BELGRADE, Dec 20, 1999 -- (AFP) The Yugoslav government on Sunday promised tough action in Kosovo if guarantees in a U.N. resolution on the province are not kept to.
Serbian Deputy Prime Minister Ratko Markovic said "if the U.N. guarantees are not respected, Yugoslavia will have the legitimate right to use all means, on its territory, to establish its power.
"Yugoslavia will not tolerate the United Nations pursuing with civilian means in Kosovo what NATO started with military methods. Bernard Kouchner (the U.N. civilian administrator) must not become a Wesley Clark (NATO supreme commander)," added Markovic.
Markovic made the comments in Novi Sad, the main city in the northern province of Vojvodina, where he handed out decorations to police in the name of President Slobodan Milosevic.
Milosevic ordered the decorations given for the police units' service during the NATO air campaign against Yugoslavia earlier this year.
"Today, Kosovo is a question of to be or not to be for the United Nations. The United Nations will either have the force to apply its resolution in Kosovo or the the organization will not exist any more," said the deputy premier.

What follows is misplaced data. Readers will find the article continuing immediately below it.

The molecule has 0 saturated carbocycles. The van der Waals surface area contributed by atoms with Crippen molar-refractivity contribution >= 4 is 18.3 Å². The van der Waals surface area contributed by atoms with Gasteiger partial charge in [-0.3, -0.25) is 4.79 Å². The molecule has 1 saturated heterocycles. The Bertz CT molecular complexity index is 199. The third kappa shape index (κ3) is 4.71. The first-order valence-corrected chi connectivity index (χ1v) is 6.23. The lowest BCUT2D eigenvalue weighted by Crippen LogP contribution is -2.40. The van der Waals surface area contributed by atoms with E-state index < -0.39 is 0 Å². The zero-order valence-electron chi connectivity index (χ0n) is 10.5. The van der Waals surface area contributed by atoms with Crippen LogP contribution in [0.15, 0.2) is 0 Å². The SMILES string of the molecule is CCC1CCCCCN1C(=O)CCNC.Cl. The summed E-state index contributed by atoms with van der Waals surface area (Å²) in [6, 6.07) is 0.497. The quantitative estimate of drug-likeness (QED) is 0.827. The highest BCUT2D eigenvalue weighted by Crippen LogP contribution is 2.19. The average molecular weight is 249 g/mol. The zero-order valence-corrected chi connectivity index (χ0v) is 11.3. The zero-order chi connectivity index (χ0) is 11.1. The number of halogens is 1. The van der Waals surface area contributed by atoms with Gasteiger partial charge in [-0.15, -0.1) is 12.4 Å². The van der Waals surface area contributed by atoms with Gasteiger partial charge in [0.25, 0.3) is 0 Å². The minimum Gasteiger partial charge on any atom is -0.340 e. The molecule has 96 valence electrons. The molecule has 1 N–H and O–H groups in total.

A new interim administration between U.N. administrators and local leaders was unveiled Wednesday by the U.N. administrator Kouchner, in a bid to give local politicians a say in the running of the post-war province.
Resolution 1244, which halted NATO's bombing campaign to stop Belgrade's oppression of Kosovo's ethnic Albanians, gave the province substantial autonomy but not independence from Yugoslavia.
There have been rising tensions between minority Kosovo Serbs and the international community.
Two U.N. policemen were injured in clashes between Serbs and ethnic Albanians in the divided northern town of Kosovska Mitrovica on Thursday, while a grenade attack in a Serbian enclave of the southwestern town of Orahovac left one man dead and nine injured on Friday.
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